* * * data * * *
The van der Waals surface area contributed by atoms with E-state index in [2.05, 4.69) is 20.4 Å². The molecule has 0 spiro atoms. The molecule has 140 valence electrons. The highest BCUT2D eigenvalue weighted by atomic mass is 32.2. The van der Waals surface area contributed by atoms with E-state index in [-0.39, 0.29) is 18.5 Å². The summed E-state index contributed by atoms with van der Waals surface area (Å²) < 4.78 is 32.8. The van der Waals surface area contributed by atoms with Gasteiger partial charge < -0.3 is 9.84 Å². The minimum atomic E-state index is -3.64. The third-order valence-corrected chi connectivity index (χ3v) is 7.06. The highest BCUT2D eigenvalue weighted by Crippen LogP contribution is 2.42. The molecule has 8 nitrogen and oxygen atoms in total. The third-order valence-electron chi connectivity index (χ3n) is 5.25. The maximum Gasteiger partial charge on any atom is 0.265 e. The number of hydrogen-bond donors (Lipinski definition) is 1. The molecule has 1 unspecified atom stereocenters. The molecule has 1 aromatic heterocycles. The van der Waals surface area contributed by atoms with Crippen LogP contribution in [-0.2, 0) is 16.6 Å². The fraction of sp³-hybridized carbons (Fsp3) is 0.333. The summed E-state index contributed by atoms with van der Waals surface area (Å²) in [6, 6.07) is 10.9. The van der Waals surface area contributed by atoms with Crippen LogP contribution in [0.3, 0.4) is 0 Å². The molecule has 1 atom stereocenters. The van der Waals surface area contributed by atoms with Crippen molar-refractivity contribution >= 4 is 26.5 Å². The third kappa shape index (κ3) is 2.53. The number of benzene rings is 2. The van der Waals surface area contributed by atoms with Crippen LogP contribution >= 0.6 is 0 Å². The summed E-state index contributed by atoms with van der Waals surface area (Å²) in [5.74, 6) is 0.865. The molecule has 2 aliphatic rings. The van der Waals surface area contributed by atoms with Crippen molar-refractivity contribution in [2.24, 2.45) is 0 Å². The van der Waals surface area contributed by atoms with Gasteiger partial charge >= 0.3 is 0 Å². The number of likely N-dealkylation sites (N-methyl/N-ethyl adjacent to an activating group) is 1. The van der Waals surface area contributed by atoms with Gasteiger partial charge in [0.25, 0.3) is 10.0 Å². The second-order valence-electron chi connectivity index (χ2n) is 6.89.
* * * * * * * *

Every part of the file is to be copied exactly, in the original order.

The van der Waals surface area contributed by atoms with E-state index in [2.05, 4.69) is 20.4 Å². The molecule has 0 spiro atoms. The molecule has 140 valence electrons. The highest BCUT2D eigenvalue weighted by atomic mass is 32.2. The van der Waals surface area contributed by atoms with E-state index in [-0.39, 0.29) is 18.5 Å². The summed E-state index contributed by atoms with van der Waals surface area (Å²) < 4.78 is 32.8. The van der Waals surface area contributed by atoms with Gasteiger partial charge < -0.3 is 9.84 Å². The minimum atomic E-state index is -3.64. The third-order valence-corrected chi connectivity index (χ3v) is 7.06. The highest BCUT2D eigenvalue weighted by Crippen LogP contribution is 2.42. The molecule has 8 nitrogen and oxygen atoms in total. The third-order valence-electron chi connectivity index (χ3n) is 5.25. The maximum Gasteiger partial charge on any atom is 0.265 e. The number of hydrogen-bond donors (Lipinski definition) is 1. The molecule has 1 unspecified atom stereocenters. The molecule has 1 aromatic heterocycles. The van der Waals surface area contributed by atoms with Crippen LogP contribution in [-0.2, 0) is 16.6 Å². The fraction of sp³-hybridized carbons (Fsp3) is 0.333. The summed E-state index contributed by atoms with van der Waals surface area (Å²) in [6, 6.07) is 10.9. The van der Waals surface area contributed by atoms with Crippen LogP contribution in [0.3, 0.4) is 0 Å². The molecule has 1 atom stereocenters. The van der Waals surface area contributed by atoms with Crippen molar-refractivity contribution >= 4 is 26.5 Å². The third kappa shape index (κ3) is 2.53. The number of benzene rings is 2. The van der Waals surface area contributed by atoms with Crippen LogP contribution >= 0.6 is 0 Å². The summed E-state index contributed by atoms with van der Waals surface area (Å²) in [5.74, 6) is 0.865. The molecule has 2 aliphatic rings. The van der Waals surface area contributed by atoms with Crippen molar-refractivity contribution in [2.24, 2.45) is 0 Å². The van der Waals surface area contributed by atoms with Gasteiger partial charge >= 0.3 is 0 Å². The number of likely N-dealkylation sites (N-methyl/N-ethyl adjacent to an activating group) is 1. The van der Waals surface area contributed by atoms with Gasteiger partial charge in [0.25, 0.3) is 10.0 Å². The second-order valence-electron chi connectivity index (χ2n) is 6.89.